The Case for Blogging for Clients (and not Only Yourself)

Many freelance writers have their own blogs. I'm always surprised by how many blogging writers I know don't blog for clients! Why not? More importantly, why should they consider it? Today let's talk about blogging for others and why it might be one of the best things to happen to a Web writer (or someone wanting to become one).

Why Might Writers Prefer to Blog for Themselves?

I understand the lure of running your own blog. Hell, I run a lot of them. I get it. I really do. You figure it's a better way to build exposure and branding to attract other clients. Or maybe you think you'll "get rich" blogging for yourself but that clients will only pay you crap rates, making it unworthy of your time. Some writers I know avoid blogging for clients because they consider blogging to be a very personal thing. They're afraid clients won't let them be themselves.

What other things might cause you to avoid blogging for clients but choose to solely run your own blog? Give us some personal insight.

Why you Should Consider Blogging for Others

None of the reasons I gave above for blogging only for yourself are really good ones. They don't reflect reality. The truth is that many writers can get more exposure and more money blogging for clients than they'll ever see on their own blog. There are also many different types of blogging clients, and plenty who do want your personality to shine though. Let's look at some of the benefits of client blogging in more depth:

  • More Exposure -- Let's face it. Most bloggers who blog for themselves are never going to get "famous" doing it. Most blogs never amount to much. However, writing for a well-funded blog with a good reach in your target audience can bring you a great deal of visibility -- more than you'd get going solo.Popular niche blogs are one of the best options for visibility (why do you think even relatively well-known bloggers are out there guest posting on them?). But don't neglect blogs that you don't think of as huge. You'd be surprised at the traffic levels of some blogs out there. They might seem a bit understated on the surface, but they could have an outstanding reach within the industry.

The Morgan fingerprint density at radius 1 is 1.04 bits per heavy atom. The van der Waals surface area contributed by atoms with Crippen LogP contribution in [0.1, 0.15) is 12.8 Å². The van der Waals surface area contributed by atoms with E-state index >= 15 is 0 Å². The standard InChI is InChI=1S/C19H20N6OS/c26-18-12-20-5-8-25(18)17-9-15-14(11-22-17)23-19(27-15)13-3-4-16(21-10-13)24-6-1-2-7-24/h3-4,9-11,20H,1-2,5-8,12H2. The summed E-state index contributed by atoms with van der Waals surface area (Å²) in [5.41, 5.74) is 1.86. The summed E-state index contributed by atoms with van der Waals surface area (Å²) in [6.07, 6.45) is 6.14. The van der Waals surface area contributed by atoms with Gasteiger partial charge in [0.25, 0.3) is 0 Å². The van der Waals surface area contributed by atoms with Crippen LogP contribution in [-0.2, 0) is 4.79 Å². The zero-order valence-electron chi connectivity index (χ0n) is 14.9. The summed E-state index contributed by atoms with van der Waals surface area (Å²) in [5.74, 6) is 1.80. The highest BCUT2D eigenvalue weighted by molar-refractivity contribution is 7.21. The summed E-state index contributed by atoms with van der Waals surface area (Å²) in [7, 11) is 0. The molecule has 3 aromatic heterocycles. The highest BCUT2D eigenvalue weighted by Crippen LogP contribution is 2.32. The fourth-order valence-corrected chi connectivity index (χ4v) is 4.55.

It's all in who you're targeting. Those targeting professionals inside an industry are going to look very different than those blatantly trying to attract a huge, more general, audience. They might connect you to more relevant client prospects too.

  • More Money -- Blogging is a big money game these days, and it has a large amount of room for growth. Many companies still aren't blogging -- even big ones. Some never will. Others are just looking for the right person to guide them.Even small businesses are often better funded than freelancers think. The highest paying clients I work with are almost always small businesses. Pitch a blog to one of them. Maybe it's a local business needing an online presence to be found in local search. Perhaps it's a company in China or India that wants to expand or improve their visibility among English-speaking audiences (and yes, clients in those countries also pay very well to reach those goals).

    There is a lot of money to be made in blogging right now. No, you won't get those gigs by only responding to job ads or turning to networks. You will get them if you go out there and pitch your blog ideas and network so you'll hear when companies are looking for someone.

    Keep your own blog going too -- it makes you visible and serves as a dynamic portfolio piece!  Here's another tip for you: contact SEO and Internet marketing firms. They often need bloggers to help with multiple blogs. They essentially bring several clients to your doorstep at once.